In 2005, the Group Insurance Commission of Massachusetts required participating health plans to control costs by stratifying physicians into tiers1. Physician tiering, or physician clinical performance assessment, is a new concept in health care that ranks physicians into two or more categories on the basis of cost efficiency and adherence to accepted clinical practice standards2. “Top-tier” physicians, with better cost-efficiency or quality ratings, are assigned a lower copayment than physicians in the second tier. Ultimately, patients are encouraged to visit top-tier physicians because of lower out-of-pocket fees, while health insurance companies reduce spending by endorsing more cost-efficient practices. Tiering is primarily used in specialties with heavy spending, wide variation in resource use, and established practice guidelines2.
At the present time, there is little information about programs of physician stratification through clinical performance assessment. We therefore performed a cross-sectional study, investigating the tiering of orthopaedic surgeons in Massachusetts. We hypothesized that if the tiering methodologies were robust, health plans would have a high degree of concordance and would tend to rate the same physicians as top-tier. We also studied the physician demographic and practice characteristics associated with top-tier status.
Materials and Methods
We collected demographic, insurance, training, and licensing data on 615 orthopaedic surgeons practicing in the state of Massachusetts. We used the Commonwealth of Massachusetts Board of Registration in Medicine (www.massmedboard.org, updated July 2, 2007) to identify surgeons for the present study. These surgeons were then cross-referenced with physicians listed by the three Massachusetts health plans that publish physician tiering results. We included only surgeons who were licensed and practicing in Massachusetts and who accepted one or more of these three health plans. We excluded surgeons who were practicing outside of Massachusetts. Two physicians who were listed as orthopaedic surgeons in the insurance company registries were found to be physical medicine and rehabilitation specialists, and they were removed from the analysis.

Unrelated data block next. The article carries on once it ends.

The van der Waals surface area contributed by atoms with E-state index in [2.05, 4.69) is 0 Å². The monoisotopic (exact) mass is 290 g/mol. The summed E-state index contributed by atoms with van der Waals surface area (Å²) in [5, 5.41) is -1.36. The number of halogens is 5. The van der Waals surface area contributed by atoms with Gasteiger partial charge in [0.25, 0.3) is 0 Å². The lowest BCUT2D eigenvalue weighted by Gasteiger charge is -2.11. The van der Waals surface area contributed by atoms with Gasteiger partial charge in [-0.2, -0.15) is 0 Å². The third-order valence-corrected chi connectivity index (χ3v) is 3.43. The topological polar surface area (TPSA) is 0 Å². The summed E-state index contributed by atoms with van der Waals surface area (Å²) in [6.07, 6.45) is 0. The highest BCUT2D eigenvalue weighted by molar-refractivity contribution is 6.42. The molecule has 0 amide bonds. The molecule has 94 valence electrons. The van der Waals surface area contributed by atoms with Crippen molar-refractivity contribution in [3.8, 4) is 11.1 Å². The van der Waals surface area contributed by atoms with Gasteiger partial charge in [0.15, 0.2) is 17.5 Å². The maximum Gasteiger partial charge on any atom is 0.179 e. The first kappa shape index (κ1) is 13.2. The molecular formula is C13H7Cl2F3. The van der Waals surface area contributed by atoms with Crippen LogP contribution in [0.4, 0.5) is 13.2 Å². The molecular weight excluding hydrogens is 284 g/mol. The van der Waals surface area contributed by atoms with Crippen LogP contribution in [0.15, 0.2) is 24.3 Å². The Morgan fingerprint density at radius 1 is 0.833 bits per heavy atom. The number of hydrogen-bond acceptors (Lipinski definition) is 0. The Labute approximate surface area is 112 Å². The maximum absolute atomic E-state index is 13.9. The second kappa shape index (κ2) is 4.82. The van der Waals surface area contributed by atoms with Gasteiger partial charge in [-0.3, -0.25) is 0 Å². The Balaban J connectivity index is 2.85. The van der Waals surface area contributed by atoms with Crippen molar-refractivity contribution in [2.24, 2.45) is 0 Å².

From the Commonwealth of Massachusetts Board of Registration in Medicine, we recorded demographic data on the surgeons, including board certification, Medicaid participation, and the number of malpractice claims filed against them in the last ten years. We calculated the number of years in practice by subtracting the year in which training was completed from 2007. We used the physician’s practice address listed with the Board of Registration to determine practice zip code. From the 2000 United States Census (www.census.gov), we then gathered data on the practice zip code’s population density, the percentage of individuals below the poverty level, and median household income. This approach to demographic data has been used in a number of other studies3-8. Population density data were further used to classify a surgeon’s practice setting as urban (>3000 persons per square mile), suburban (1000 to 3000 persons per square mile), or rural (<1000 persons per square mile). Individual surgeon volume for the physicians performing more than ten joint replacements in 2005 was obtained from the Commonwealth of Massachusetts.
Health Plan Orthopaedic Surgeon Tiering Methods
Table I briefly reviews insurance company methods for stratifying orthopaedic surgeons into tiers for the 2007 study year. We investigated each health plan web site and queried the three insurance companies for details regarding their physician-stratification methodology. However, the availability of in-depth information describing tiering methods was very limited.
All three health plans stratified surgeons on the basis of specific cost-efficiency and performance-quality benchmarks. Plan C analyzed surgeons at the group level only. Each health plan used Symmetry’s Episode Treatment Group (ETG) methodology to assess cost efficiency9. This model analyzes inpatient, outpatient, and pharmaceutical and auxiliary claims data from a comprehensive database originally compiled by Mercer human resource consulting. Claims data were combined and classified into distinct, complete episode treatment groups, with each episode treatment group linked to the treating physician. For example, an episode of back pain would be identified on the basis of billing data and the rate of utilization of imaging studies measured. Next, the method computed a physician’s average resource use for each episode treatment group and compared these values with average resource usage by physicians in the same specialty treating a clinically similar mixture of episode treatment groups.